I feel about this Michigan basketball team similar to how I felt about my beloved New York Mets, or even my favorite NFL team, the Jets, last season.
If they can just get into the postseason, they have a chance to make some noise.
Michigan has shown it can play with anyone in the country. It beat then-No. 4 and current No. 6 UCLA in New York. It beat then-No. 4 and current No. 5 Duke at home by eight. And this past Saturday, in Storrs, Conn., it was leading No. 1 UConn with less than 15 minutes to go before ultimately falling, 69-61.
But the Wolverines have been inconsistent in conference play, checking in at 5-6 heading into tonight's matchup with Michigan State in Ann Arbor. Michigan dropped costly home games to Wisconsin and Ohio State, but have split with Penn State and Illinois to remain alive for an NCAA Tournament at-large berth.
Given the way Michigan has played against the big boys, if it could sneak into the Big Dance as an 8-10 seed, the chance of an upset in round two against a top-ranked team is not out of the question.
Of course, John Beilein's bunch has to get there first.
That is something the Mets or Jets were not able to do. For the past two seasons, the Mets had arguably the best team in the National League, yet collapsed down the stretch and didn't make the playoffs. While the Steelers proved they were the best team in the NFL from start to finish, the Jets were looking like a Super Bowl contender until they, too, fell apart and didn't reach the postseason.
Of course, fans of the Jets and Mets each had higher expectations than Michigan basketball fans heading into the respective seasons. Coming off a season in which Michigan won five conference games and a grand total of 10 overall, fans were not too excited about the team in November. After all, it was only Beilein's second year, and he didn't have enough of "his" players yet.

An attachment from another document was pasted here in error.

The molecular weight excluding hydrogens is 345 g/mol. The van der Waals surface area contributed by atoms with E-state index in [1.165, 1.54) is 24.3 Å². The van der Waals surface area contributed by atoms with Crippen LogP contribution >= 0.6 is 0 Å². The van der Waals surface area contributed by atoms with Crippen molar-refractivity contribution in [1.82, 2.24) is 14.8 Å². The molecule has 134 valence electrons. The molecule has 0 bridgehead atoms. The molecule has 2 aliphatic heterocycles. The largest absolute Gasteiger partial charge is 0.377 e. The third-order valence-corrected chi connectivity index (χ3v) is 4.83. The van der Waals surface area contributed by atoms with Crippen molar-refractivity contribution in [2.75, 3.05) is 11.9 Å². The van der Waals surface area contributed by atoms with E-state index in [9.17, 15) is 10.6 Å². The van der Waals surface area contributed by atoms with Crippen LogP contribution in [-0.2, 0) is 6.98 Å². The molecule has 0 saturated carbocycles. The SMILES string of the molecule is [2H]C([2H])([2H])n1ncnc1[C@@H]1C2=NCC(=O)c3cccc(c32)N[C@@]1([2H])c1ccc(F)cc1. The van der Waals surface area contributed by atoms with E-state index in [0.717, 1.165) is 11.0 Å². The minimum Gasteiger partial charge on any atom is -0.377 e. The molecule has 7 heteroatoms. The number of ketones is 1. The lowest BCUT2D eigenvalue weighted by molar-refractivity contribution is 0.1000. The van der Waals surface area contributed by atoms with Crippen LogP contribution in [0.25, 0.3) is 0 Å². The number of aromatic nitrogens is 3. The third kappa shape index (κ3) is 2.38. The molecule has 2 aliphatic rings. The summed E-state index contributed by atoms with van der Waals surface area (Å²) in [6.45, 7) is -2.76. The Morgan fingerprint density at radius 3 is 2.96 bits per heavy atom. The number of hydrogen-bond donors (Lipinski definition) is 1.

Then, on Nov. 20 at Madison Square Garden, Michigan upset UCLA, and everything changed. There was a palpable buzz surrounding the team, a buzz that only grew after it shocked Duke in Crisler Arena a few weeks later. Beilein tried to warn supporters that while his squad had certainly improved from last year, it still had a long way to go. Nobody seemed to listen.
So when Michigan dropped three in a row in the Big Ten, people were confused. Was the Big Ten the best conference in America? Did Michigan simply get lucky in their two big upsets?
At this point in the season, it's tough for Michigan fans to revert to their preseason mentality, where even an NIT invite seemed out of reach. But as Beilein tried to emphasize, this is still a young Wolverine team that is going to have its ups and downs. They were able to put it together in the big wins, but have failed to execute consistently the last couple of months.
Will they be able to do enough over the next month in conference—say, get to .500—to get an NCAA Tournament bid? Tonight's game will go a long way in answering that.
If the Wolverines can win, they'll get back to .500 (6-6) in conference and improve their overall record to 16-9. Not only that, but they'll also have a signature conference win. With the remaining six games after tonight being impossible to predict (road games against Northwestern, Iowa, Wisconsin, and Minnesota; home games versus Minnesota and Purdue), Michigan would do itself a huge favor by upsetting its archrival tonight.
Beat the Spartans, and Michigan just might have enough to get to the Big Dance, where anything can happen.
Lose, and Michigan fans will be left to think about what could've been.
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